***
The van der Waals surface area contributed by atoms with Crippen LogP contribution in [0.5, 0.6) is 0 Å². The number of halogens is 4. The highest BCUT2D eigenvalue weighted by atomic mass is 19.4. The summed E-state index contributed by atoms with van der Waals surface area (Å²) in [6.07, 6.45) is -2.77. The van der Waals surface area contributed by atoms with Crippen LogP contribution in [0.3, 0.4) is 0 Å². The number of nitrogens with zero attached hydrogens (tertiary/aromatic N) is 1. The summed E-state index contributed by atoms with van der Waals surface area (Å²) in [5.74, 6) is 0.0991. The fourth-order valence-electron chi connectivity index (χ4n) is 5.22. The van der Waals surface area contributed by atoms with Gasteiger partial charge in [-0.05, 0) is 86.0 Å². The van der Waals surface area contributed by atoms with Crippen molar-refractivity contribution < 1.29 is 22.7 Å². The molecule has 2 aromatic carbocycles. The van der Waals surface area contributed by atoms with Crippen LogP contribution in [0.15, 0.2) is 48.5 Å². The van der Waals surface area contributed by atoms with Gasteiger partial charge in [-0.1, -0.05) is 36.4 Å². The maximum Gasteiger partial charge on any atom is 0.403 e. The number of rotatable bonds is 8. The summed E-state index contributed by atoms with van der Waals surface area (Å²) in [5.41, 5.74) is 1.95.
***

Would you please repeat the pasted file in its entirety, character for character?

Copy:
The van der Waals surface area contributed by atoms with Crippen LogP contribution in [0.5, 0.6) is 0 Å². The number of halogens is 4. The highest BCUT2D eigenvalue weighted by atomic mass is 19.4. The summed E-state index contributed by atoms with van der Waals surface area (Å²) in [6.07, 6.45) is -2.77. The van der Waals surface area contributed by atoms with Crippen LogP contribution in [0.3, 0.4) is 0 Å². The number of nitrogens with zero attached hydrogens (tertiary/aromatic N) is 1. The summed E-state index contributed by atoms with van der Waals surface area (Å²) in [5.74, 6) is 0.0991. The fourth-order valence-electron chi connectivity index (χ4n) is 5.22. The van der Waals surface area contributed by atoms with Gasteiger partial charge in [-0.05, 0) is 86.0 Å². The van der Waals surface area contributed by atoms with Crippen molar-refractivity contribution < 1.29 is 22.7 Å². The molecule has 2 aromatic carbocycles. The van der Waals surface area contributed by atoms with Crippen LogP contribution in [0.15, 0.2) is 48.5 Å². The van der Waals surface area contributed by atoms with Gasteiger partial charge in [-0.1, -0.05) is 36.4 Å². The maximum Gasteiger partial charge on any atom is 0.403 e. The number of rotatable bonds is 8. The summed E-state index contributed by atoms with van der Waals surface area (Å²) in [5.41, 5.74) is 1.95.